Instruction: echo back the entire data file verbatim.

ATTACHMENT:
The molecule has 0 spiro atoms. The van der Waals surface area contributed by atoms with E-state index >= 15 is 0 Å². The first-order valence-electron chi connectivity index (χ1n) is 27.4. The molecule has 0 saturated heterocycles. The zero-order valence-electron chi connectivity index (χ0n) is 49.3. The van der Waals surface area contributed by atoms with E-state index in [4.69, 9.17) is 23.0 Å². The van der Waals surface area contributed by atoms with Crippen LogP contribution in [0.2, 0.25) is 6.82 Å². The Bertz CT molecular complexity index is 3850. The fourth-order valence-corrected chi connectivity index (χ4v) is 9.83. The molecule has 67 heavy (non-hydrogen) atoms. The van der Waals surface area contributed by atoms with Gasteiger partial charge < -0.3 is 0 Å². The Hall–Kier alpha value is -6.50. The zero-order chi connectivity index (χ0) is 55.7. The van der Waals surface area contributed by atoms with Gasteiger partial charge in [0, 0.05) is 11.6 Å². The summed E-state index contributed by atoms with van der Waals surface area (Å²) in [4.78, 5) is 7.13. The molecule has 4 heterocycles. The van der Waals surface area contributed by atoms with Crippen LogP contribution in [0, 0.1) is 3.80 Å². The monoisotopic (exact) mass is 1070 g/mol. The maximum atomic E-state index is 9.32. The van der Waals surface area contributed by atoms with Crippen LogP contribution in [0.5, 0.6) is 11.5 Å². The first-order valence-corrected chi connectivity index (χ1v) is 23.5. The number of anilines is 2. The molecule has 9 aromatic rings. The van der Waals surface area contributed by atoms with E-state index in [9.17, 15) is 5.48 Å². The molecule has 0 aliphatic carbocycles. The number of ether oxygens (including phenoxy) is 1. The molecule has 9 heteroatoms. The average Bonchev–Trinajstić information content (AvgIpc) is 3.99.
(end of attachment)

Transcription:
The molecule has 0 spiro atoms. The van der Waals surface area contributed by atoms with E-state index >= 15 is 0 Å². The first-order valence-electron chi connectivity index (χ1n) is 27.4. The molecule has 0 saturated heterocycles. The zero-order valence-electron chi connectivity index (χ0n) is 49.3. The van der Waals surface area contributed by atoms with E-state index in [4.69, 9.17) is 23.0 Å². The van der Waals surface area contributed by atoms with Crippen LogP contribution in [0.2, 0.25) is 6.82 Å². The Bertz CT molecular complexity index is 3850. The fourth-order valence-corrected chi connectivity index (χ4v) is 9.83. The molecule has 67 heavy (non-hydrogen) atoms. The van der Waals surface area contributed by atoms with Gasteiger partial charge < -0.3 is 0 Å². The Hall–Kier alpha value is -6.50. The zero-order chi connectivity index (χ0) is 55.7. The van der Waals surface area contributed by atoms with Gasteiger partial charge in [0, 0.05) is 11.6 Å². The summed E-state index contributed by atoms with van der Waals surface area (Å²) in [4.78, 5) is 7.13. The molecule has 4 heterocycles. The van der Waals surface area contributed by atoms with Crippen LogP contribution in [0, 0.1) is 3.80 Å². The monoisotopic (exact) mass is 1070 g/mol. The maximum atomic E-state index is 9.32. The van der Waals surface area contributed by atoms with Crippen LogP contribution in [0.5, 0.6) is 11.5 Å². The first-order valence-corrected chi connectivity index (χ1v) is 23.5. The number of anilines is 2. The molecule has 9 aromatic rings. The van der Waals surface area contributed by atoms with E-state index in [9.17, 15) is 5.48 Å². The molecule has 0 aliphatic carbocycles. The number of ether oxygens (including phenoxy) is 1. The molecule has 9 heteroatoms. The average Bonchev–Trinajstić information content (AvgIpc) is 3.99.